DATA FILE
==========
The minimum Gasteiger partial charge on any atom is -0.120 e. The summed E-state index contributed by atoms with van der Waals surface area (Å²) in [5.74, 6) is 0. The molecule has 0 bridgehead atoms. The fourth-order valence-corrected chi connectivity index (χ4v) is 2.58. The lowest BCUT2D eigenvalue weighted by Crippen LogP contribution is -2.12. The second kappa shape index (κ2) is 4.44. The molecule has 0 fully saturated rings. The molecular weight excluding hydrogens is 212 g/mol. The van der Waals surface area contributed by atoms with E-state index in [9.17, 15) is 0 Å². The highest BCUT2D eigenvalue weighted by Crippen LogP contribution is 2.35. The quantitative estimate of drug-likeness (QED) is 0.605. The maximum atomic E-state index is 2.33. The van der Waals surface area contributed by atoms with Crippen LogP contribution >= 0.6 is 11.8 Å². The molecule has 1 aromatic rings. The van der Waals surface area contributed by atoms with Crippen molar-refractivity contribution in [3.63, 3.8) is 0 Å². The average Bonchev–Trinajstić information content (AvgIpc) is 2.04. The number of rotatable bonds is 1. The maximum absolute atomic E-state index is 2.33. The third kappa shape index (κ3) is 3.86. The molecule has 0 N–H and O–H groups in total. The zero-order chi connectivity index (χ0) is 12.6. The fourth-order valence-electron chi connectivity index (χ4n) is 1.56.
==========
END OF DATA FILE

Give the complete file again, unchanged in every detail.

The minimum Gasteiger partial charge on any atom is -0.120 e. The summed E-state index contributed by atoms with van der Waals surface area (Å²) in [5.74, 6) is 0. The molecule has 0 bridgehead atoms. The fourth-order valence-corrected chi connectivity index (χ4v) is 2.58. The lowest BCUT2D eigenvalue weighted by Crippen LogP contribution is -2.12. The second kappa shape index (κ2) is 4.44. The molecule has 0 fully saturated rings. The molecular weight excluding hydrogens is 212 g/mol. The van der Waals surface area contributed by atoms with E-state index in [9.17, 15) is 0 Å². The highest BCUT2D eigenvalue weighted by Crippen LogP contribution is 2.35. The quantitative estimate of drug-likeness (QED) is 0.605. The maximum atomic E-state index is 2.33. The van der Waals surface area contributed by atoms with Crippen LogP contribution >= 0.6 is 11.8 Å². The molecule has 1 aromatic rings. The van der Waals surface area contributed by atoms with Crippen molar-refractivity contribution in [3.63, 3.8) is 0 Å². The average Bonchev–Trinajstić information content (AvgIpc) is 2.04. The number of rotatable bonds is 1. The maximum absolute atomic E-state index is 2.33. The third kappa shape index (κ3) is 3.86. The molecule has 0 N–H and O–H groups in total. The zero-order chi connectivity index (χ0) is 12.6. The fourth-order valence-electron chi connectivity index (χ4n) is 1.56.